Facts of carbon dating
One of the most frequent uses of radiocarbon dating is to estimate the age of organic remains from archaeological sites.
Carbon dating, also known as radiocarbon dating, is a method of estimating the age of carbon-bearing materials up to 60,000 years old.
Arrange carbon atoms in one way, and they become soft, pliable graphite. — the atoms form diamond, one of the hardest materials in the world.
When a plant or animal organism dies, however, the exchange of radiocarbon from the atmosphere and the biosphere stops, and the amount of radiocarbon gradually decreases, with a half-life of approximately 5730 years.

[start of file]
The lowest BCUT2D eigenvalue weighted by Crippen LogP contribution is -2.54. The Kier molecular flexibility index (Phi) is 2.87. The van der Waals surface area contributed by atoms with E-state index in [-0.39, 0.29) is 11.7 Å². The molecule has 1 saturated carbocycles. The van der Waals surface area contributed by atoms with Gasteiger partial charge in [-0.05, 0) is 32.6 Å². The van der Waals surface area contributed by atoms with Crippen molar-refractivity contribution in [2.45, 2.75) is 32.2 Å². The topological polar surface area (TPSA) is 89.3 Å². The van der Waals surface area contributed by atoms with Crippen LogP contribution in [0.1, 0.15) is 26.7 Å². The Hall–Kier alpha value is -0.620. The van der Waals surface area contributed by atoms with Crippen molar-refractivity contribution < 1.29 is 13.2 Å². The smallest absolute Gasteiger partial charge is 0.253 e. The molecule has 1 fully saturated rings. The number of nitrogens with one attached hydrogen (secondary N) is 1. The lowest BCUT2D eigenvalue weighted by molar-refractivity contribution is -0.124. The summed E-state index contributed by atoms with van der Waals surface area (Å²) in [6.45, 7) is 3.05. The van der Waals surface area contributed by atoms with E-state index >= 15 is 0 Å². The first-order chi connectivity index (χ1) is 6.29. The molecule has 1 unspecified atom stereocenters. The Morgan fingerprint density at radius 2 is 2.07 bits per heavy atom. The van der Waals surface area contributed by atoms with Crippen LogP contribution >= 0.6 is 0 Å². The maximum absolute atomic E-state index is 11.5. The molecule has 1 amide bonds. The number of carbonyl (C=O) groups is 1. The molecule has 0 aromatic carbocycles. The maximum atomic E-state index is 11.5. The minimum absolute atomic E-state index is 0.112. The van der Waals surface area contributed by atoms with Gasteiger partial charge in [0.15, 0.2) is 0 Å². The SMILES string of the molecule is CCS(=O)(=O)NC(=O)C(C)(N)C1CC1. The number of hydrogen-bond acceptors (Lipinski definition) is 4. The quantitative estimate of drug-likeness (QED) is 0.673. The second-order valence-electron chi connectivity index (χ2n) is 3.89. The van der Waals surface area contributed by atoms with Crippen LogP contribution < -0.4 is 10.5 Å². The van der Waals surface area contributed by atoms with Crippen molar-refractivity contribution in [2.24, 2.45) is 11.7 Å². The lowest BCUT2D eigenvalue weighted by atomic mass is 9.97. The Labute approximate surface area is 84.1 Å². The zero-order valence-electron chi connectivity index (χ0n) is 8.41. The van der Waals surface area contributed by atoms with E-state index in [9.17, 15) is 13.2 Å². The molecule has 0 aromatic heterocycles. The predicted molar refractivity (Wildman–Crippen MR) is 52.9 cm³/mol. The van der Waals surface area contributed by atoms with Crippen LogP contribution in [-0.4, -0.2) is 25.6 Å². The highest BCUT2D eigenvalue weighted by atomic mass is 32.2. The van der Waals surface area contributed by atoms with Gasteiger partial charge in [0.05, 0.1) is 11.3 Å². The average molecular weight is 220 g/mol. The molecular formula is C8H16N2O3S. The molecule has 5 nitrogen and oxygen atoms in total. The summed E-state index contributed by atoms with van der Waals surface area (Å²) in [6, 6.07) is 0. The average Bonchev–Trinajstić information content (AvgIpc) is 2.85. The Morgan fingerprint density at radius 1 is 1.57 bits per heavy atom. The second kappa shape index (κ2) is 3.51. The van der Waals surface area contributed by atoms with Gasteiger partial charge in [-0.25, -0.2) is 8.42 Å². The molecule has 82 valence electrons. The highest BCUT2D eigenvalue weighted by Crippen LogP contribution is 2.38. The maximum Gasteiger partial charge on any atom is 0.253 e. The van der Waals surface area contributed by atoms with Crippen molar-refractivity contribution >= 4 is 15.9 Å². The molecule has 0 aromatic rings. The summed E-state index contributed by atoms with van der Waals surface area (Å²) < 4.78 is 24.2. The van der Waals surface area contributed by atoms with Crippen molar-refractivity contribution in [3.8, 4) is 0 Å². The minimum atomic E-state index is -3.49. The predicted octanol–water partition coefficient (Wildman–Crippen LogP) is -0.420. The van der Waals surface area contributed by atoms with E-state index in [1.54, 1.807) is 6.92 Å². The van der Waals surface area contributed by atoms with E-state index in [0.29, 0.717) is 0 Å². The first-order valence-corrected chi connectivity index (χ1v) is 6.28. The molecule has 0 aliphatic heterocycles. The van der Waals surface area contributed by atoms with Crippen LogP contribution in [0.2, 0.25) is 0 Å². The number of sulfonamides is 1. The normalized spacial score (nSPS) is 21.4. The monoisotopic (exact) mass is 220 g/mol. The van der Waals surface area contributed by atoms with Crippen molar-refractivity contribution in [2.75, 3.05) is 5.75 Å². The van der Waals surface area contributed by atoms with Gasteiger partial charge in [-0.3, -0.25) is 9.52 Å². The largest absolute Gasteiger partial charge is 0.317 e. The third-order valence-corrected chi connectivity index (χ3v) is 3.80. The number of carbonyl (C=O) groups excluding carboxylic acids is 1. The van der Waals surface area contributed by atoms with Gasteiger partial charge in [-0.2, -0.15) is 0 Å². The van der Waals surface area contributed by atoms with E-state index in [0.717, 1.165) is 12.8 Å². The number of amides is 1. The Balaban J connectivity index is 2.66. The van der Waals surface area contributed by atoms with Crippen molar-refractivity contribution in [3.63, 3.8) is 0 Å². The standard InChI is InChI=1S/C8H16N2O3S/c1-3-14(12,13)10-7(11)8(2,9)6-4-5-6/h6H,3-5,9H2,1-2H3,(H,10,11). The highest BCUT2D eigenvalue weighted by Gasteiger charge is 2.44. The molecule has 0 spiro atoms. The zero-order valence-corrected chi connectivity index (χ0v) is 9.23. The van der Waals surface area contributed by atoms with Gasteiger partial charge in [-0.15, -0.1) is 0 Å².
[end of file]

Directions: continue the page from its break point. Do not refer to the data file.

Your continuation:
It has become my custom here at Interesting Thing of the Day to choose topics that I think will be unfamiliar to most readers—a sort of implicit “I’ll-bet-you’ve-never-heard-of-this” test.
I think it’s fair to say that any educated person over the age of 10 or so has probably heard of carbon dating.
High in the atmosphere, cosmic rays strike nitrogen atoms, producing a radioactive carbon isotope known as carbon-14 (or .
Carbon-14, along with the more common, stable (nonradioactive) carbon isotopes carbon-12 and carbon-13, combine with oxygen to produce carbon dioxide.